As penalty for ‘election-meddling’, US Senate approves new Russian Federation sanctions
The measure flew in the face of President Donald Trump-who has both steadfastly called for better relations with Moscow and denied it had meddled in the election that saw him rise to power last year-now faces a hard decision on whether or not to sign the bill.
Sen. John McCain, Arizona Republican, ticked off a series of Russian aggressions that he said have gone without retaliation: annexation of Crimea, intervention in Syria, meddling in Ukraine and threatening North Atlantic Treaty Organisation countries, as well as the USA election interference.
In addition to Russia’s cyberattacks, the tightened sanctions were labeled a response to Russia’s violation of Ukraine’s territorial integrity, and its role in Syria.
Anyone who has hoped that the relations between the United States and Russian Federation would improve significantly under the Trump administration, can lock their hopes behind closed doors and throw the key away.
During the hearing Wednesday, Secretary of State Rex W. Tillerson urged senators to oppose the measure so that Trump and his administration would have “the flexibility to turn the heat up” if necessary.
In addition, within 180 days after the introduction of amendments, the head of the U.S. Treasury Department must submit a report on the possible consequences of extending sanctions on Russia’s sovereign debt to the Congress.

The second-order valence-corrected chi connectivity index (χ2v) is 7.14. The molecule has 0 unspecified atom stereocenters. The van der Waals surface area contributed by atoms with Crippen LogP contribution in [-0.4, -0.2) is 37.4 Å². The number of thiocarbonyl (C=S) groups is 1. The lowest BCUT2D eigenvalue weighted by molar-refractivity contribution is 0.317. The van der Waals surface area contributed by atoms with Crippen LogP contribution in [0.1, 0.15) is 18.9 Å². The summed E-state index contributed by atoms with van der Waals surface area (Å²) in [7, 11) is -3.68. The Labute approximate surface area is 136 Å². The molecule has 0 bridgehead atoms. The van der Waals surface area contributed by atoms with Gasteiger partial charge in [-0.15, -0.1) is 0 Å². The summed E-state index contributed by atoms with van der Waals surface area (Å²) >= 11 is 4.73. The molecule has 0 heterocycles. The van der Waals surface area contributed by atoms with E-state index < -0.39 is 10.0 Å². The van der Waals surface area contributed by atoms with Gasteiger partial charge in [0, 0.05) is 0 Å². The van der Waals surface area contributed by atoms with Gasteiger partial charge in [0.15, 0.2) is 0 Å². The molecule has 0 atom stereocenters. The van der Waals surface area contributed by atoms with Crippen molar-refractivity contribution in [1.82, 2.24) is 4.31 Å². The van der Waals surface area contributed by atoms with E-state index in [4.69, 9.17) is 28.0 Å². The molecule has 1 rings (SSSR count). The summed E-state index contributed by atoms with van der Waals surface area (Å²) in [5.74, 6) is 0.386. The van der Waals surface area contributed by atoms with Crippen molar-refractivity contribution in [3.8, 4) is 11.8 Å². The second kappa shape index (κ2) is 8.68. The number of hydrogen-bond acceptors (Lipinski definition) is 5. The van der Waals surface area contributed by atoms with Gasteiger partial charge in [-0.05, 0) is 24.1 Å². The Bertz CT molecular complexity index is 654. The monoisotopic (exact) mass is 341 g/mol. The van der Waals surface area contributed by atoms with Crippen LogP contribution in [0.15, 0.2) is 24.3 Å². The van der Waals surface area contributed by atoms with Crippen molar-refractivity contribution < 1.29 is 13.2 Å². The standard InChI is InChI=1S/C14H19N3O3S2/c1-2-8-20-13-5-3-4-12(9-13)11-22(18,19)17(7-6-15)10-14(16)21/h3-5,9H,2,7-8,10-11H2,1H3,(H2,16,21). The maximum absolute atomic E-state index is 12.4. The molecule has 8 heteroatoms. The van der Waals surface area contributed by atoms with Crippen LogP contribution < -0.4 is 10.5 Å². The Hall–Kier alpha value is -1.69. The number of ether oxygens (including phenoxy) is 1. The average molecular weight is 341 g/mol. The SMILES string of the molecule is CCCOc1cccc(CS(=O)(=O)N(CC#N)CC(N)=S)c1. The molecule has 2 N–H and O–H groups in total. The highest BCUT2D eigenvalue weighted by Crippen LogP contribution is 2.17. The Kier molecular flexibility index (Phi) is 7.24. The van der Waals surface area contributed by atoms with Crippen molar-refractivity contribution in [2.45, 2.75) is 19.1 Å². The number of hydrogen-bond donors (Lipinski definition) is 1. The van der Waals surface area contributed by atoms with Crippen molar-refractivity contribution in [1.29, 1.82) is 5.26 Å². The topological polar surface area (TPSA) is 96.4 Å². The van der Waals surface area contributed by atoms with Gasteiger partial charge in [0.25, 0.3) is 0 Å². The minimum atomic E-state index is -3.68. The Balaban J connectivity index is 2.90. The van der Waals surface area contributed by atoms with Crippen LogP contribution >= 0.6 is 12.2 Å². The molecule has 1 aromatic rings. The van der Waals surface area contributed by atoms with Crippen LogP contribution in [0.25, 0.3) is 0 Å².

The 97-2 vote approved an amendment to add the Russian Federation sanctions to a broader bill originally drafted to pass sanctions against Iran. So the White House would have to reject stricter punishments against Iran, which it favors, in order to derail the parts of the legislation it may object to. Republican Senators Mike Lee and Rand Paul voted against the amendment.
The Senate on June 15 voted 98-2 to pass the legislation, which will now be sent to the House of Representatives for approval before being sent to Trump for his signature.
It’s not clear how the pitch would be received by House Republicans, but Politico added the administration official says the White House is “confident it has allies in the House” who do not like limiting the president’s powers. “I’m really not in favor of new sanctions against Russian Federation now or new sanctions on Iran”, Paul said.
The discussions gathered steam late last month after Sen.
“This is a very comprehensive piece of legislation”, Corker said Monday night after the measures were introduced.
President Trump and Moscow have always denied any collusion. Special Counsel Robert Mueller is conducting a separate probe. The new sanctions are meant to punish Russian Federation for its role in the fighting in Syria and for interfering in the 2016 election.